TransCanada’s US natural gas pipeline business is expected to provide the company its biggest financial boost by segment through the end of the decade thanks to growing Appalachian production and Gulf Coast demand for LNG exports, the operator said Tuesday.
The efforts — designed to carry more gas to residents, businesses, industrial plants and export terminals — are bolstered by forecasts that output from the Appalachian Basin, which includes the Marcellus and Utica shale plays, will grow to over 40 Bcf/d in 2027 from 25 Bcf/d this year. The company also estimates that Gulf demand will increase by over 14 Bcf/d during the next 10 years.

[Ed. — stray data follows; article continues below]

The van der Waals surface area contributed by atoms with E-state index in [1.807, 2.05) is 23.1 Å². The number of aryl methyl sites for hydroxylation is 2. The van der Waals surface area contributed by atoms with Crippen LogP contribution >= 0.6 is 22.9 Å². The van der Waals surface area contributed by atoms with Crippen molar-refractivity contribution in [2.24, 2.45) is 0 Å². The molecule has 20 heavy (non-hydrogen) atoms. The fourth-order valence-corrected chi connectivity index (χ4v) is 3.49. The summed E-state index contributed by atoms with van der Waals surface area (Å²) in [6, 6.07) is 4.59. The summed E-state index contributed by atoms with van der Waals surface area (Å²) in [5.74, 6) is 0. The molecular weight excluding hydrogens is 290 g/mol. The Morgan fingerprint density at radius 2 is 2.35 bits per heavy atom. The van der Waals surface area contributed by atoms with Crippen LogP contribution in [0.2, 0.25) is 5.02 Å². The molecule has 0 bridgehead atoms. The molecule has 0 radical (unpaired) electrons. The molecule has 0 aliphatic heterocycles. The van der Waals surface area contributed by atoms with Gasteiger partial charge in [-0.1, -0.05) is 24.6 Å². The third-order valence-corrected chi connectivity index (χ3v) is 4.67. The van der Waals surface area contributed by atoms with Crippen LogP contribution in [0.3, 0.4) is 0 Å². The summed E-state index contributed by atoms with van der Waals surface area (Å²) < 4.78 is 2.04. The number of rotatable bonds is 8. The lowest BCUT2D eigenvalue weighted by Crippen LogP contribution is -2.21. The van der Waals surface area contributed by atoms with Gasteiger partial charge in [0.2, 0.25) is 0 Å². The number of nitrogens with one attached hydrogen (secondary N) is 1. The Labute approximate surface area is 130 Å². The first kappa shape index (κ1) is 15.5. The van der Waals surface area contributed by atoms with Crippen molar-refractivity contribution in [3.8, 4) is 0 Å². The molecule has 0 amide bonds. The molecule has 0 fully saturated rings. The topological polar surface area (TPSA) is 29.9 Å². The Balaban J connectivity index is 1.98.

The outlook highlights TransCanada’s increased focus on the US market through billions of dollars in new projects and expansions of existing pipelines. While adding long-term transportation contracts provides stability, the strategy also comes with potential roadblocks, especially on the regulatory front amid aggressive resistance from environmental and community groups.
“As a company, we are prepared for those challenges that lie ahead,” CEO Russ Girling said during TransCanada’s annual investor day presentation webcast from Toronto. “While pipelines aren’t perfect, we continue to believe they are by far the safest and most efficient method of moving both natural gas and crude oil to markets that need them.”